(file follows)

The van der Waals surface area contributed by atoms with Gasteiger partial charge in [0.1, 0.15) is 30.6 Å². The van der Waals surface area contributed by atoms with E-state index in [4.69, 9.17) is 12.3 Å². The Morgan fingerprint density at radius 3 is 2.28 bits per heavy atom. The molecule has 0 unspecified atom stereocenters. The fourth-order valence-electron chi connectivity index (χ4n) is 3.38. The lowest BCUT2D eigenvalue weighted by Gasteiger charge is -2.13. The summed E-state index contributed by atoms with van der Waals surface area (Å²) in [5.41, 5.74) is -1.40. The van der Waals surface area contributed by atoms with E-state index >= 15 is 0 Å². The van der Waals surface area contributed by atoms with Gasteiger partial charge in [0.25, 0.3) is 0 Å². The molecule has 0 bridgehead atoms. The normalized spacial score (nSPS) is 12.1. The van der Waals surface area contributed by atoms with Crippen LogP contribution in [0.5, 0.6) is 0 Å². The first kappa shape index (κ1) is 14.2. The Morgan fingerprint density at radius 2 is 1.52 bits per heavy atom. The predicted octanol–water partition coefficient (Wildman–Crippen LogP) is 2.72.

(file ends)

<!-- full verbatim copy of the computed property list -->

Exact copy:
The van der Waals surface area contributed by atoms with Gasteiger partial charge in [0.1, 0.15) is 30.6 Å². The van der Waals surface area contributed by atoms with E-state index in [4.69, 9.17) is 12.3 Å². The Morgan fingerprint density at radius 3 is 2.28 bits per heavy atom. The molecule has 0 unspecified atom stereocenters. The fourth-order valence-electron chi connectivity index (χ4n) is 3.38. The lowest BCUT2D eigenvalue weighted by Gasteiger charge is -2.13. The summed E-state index contributed by atoms with van der Waals surface area (Å²) in [5.41, 5.74) is -1.40. The van der Waals surface area contributed by atoms with E-state index >= 15 is 0 Å². The van der Waals surface area contributed by atoms with Gasteiger partial charge in [0.25, 0.3) is 0 Å². The molecule has 0 bridgehead atoms. The normalized spacial score (nSPS) is 12.1. The van der Waals surface area contributed by atoms with Crippen LogP contribution in [0.5, 0.6) is 0 Å². The first kappa shape index (κ1) is 14.2. The Morgan fingerprint density at radius 2 is 1.52 bits per heavy atom. The predicted octanol–water partition coefficient (Wildman–Crippen LogP) is 2.72.